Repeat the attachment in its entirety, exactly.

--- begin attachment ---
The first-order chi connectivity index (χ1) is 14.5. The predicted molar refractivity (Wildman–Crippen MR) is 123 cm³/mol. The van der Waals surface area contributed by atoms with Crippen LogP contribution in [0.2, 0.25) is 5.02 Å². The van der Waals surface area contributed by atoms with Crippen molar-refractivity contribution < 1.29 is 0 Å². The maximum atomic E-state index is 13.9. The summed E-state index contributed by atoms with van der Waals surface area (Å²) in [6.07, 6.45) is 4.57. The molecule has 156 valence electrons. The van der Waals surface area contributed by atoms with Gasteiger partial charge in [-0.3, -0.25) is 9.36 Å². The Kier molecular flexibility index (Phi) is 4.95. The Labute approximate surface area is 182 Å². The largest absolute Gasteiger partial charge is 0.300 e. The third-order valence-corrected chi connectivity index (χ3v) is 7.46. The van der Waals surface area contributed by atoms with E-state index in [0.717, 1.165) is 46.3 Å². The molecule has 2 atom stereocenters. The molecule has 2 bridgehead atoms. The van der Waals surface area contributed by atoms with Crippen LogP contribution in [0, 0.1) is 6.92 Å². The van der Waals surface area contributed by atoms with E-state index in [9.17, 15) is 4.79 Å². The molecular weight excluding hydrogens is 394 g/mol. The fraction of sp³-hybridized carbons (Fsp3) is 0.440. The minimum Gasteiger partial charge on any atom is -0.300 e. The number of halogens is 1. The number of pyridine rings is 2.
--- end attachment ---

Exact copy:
The first-order chi connectivity index (χ1) is 14.5. The predicted molar refractivity (Wildman–Crippen MR) is 123 cm³/mol. The van der Waals surface area contributed by atoms with Crippen LogP contribution in [0.2, 0.25) is 5.02 Å². The van der Waals surface area contributed by atoms with Crippen molar-refractivity contribution < 1.29 is 0 Å². The maximum atomic E-state index is 13.9. The summed E-state index contributed by atoms with van der Waals surface area (Å²) in [6.07, 6.45) is 4.57. The molecule has 156 valence electrons. The van der Waals surface area contributed by atoms with Gasteiger partial charge in [-0.3, -0.25) is 9.36 Å². The Kier molecular flexibility index (Phi) is 4.95. The Labute approximate surface area is 182 Å². The largest absolute Gasteiger partial charge is 0.300 e. The third-order valence-corrected chi connectivity index (χ3v) is 7.46. The van der Waals surface area contributed by atoms with E-state index in [0.717, 1.165) is 46.3 Å². The molecule has 2 atom stereocenters. The molecule has 2 bridgehead atoms. The van der Waals surface area contributed by atoms with Crippen LogP contribution in [0, 0.1) is 6.92 Å². The van der Waals surface area contributed by atoms with E-state index in [9.17, 15) is 4.79 Å². The molecular weight excluding hydrogens is 394 g/mol. The fraction of sp³-hybridized carbons (Fsp3) is 0.440. The minimum Gasteiger partial charge on any atom is -0.300 e. The number of halogens is 1. The number of pyridine rings is 2.